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British Industrial History

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William Royse Lysaght

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1945.

Born son of Thomas Royse Lysaght


1945 Obituary [1]

BY the death of Mr. William Royse Lysaght which took place on Friday, April 27th, at his home, Castleford, Chepstow, in his eighty-seventh year, the British steel sheet industry has lost an outstanding leader, and the firm of John Lysaght, Ltd., a sure and trusted head, who successively served as managing director, chairman, and president of the company. W. R. Lysaght was the son of the late Mr. Thomas Royse Lysaght, of Clifton and Mintinna, in County Cork, and was educated privately. He joined the firm of John Lysaght, Ltd., at Wolverhampton, in 1878. It was in that year, we may recall, that Mr. John Lysaght, his uncle, who had started a galvanising business in Bristol in 1857, bought the Swan Garden Works from Thornycroft and Co., of Wolverhampton, and the Osier Bed Works from Messrs. Sparrow. W. R. Lysaght was appointed manager of these two works, and in the subsequent history of the firm he and his cousin, Mr. D. C. Lysaght, laid out and constructed the firm's new Orb Works at Newport, Monmouthshire. Later on the Normanby Park Works at Scunthorpe, Lincolnshire, were built, in order to supply steel bars for the steel sheet mills at Newport. The move from Wolverhampton to Newport was made in 1898, owing to the great increase in the use of steel sheet, and eventually fifty sheet mills were running at the Newport works. The firm was also responsible for a remarkable development in Australia, where for some time the whole of the steel sheet requirements of the Commonwealth have been supplied from the Lysaght works at Newcastle and Port Kembla.

From the very beginning of this large and important business undertaking, Mr. W. R . Lysaght associated himself in the closest way with his staff and the men in his works. He knew intimately all in his works, and was looked upon rather as a father than an employer. In 1928, when he had completed fifty years with the company, the workmen entertained him to dinner to celebrate his jubilee. At that dinner he recalled the bad days of unemployment in the Staffordshire iron and steel industry and the improvements which had since taken place. His under-standing of his men engendered a mutual trust, and during his long career there was no labour trouble at his works. Some years ago his work people paid a tribute to him by erecting at Newport the W. R. Lysaght Memorial Institute.

For nearly forty years he was a member of the Midland Wages Board, and for a quarter of a century acted as Chairman of the Sheet Trade Committee. He was associated with several other steel firms, and was chairman of Joseph Sankey and Sons, Ltd., and a director of Bayliss, Jones and Bayliss, the London board of Broken Hill Proprietary, Ltd., Guest, Keen and Nettlefolds, Ltd., and John Carrington and Sons, Ltd. He became a member of the Iron and Steel Institute in 1888, and served as President for two years from 1933 to 1935. In September, 1934, he led the very successful visit of the Iron and Steel Institute to Belgium and Luxembourg.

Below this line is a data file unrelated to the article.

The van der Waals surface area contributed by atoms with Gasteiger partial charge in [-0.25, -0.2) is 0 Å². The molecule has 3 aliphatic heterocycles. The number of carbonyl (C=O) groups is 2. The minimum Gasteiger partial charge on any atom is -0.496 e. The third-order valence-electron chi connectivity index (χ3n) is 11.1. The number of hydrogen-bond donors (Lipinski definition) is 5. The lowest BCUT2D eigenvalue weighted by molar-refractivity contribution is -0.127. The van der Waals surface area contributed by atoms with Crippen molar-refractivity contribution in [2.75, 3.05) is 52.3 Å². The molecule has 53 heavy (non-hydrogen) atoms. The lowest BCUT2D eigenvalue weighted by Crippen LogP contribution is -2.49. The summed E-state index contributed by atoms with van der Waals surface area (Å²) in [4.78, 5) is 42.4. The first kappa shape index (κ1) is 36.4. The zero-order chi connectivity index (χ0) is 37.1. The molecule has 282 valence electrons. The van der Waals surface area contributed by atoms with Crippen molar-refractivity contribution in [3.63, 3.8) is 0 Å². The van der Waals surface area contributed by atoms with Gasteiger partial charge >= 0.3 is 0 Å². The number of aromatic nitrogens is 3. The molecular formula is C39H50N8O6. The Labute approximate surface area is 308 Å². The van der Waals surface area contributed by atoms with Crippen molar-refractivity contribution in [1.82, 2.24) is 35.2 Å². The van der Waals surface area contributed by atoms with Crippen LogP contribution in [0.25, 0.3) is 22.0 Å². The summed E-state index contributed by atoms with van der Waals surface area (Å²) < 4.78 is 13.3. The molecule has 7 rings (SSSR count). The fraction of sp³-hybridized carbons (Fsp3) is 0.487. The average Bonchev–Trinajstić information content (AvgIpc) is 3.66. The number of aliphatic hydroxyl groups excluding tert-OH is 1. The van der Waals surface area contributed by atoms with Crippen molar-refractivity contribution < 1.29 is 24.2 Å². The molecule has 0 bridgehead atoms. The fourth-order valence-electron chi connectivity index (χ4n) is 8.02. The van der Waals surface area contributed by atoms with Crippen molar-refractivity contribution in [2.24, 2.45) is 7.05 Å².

In January, 1940, he resigned from the offices of chairman and managing director, after nearly sixty years with the firm. Sir David Llewellyn, the deputy chairman, was elected chairman and managing director, and Mr. Samuel R. Beale, the chairman of Guest, Keen and Nettlefolds, was appointed deputy chairman. Later, Sir Samuel became chairman. In view of Mr. W. R. Lysaght's great experience and knowledge, his directors asked him to continue his association with the firm in the capacity of president, which he continued to do until his death.

During the last war he served with the Ministry of Munitions, and in recognition of his work was awarded the C.B.E. at the close of the war. In 1915 he was appointed High Sheriff of Monmouthshire, and later became Deputy Lieutenant. In 1936 he was made an Honorary Freeman of the County Borough of Newport, in appreciation of the help he had given to the town of Newport. He also gained the thanks of Monmouthshire by his action in preserving the historic Chepstow Castle, and making it accessible to the public. This bare summary of his activities fails to do full justice to one of the outstanding characters in the iron and steel industries. He was, as his old friend Sir Samuel Beale has well said, "one of those generous personalities whose capacity for leadership contributed so much to the welfare and prosperity of this country." Whilst he avoided publicity, he was a friend to all those with whom he was associated in business, and, as he showed during his Presidency of the Iron and Steel Institute, had that personal charm that made strangers desire his acquaintance.


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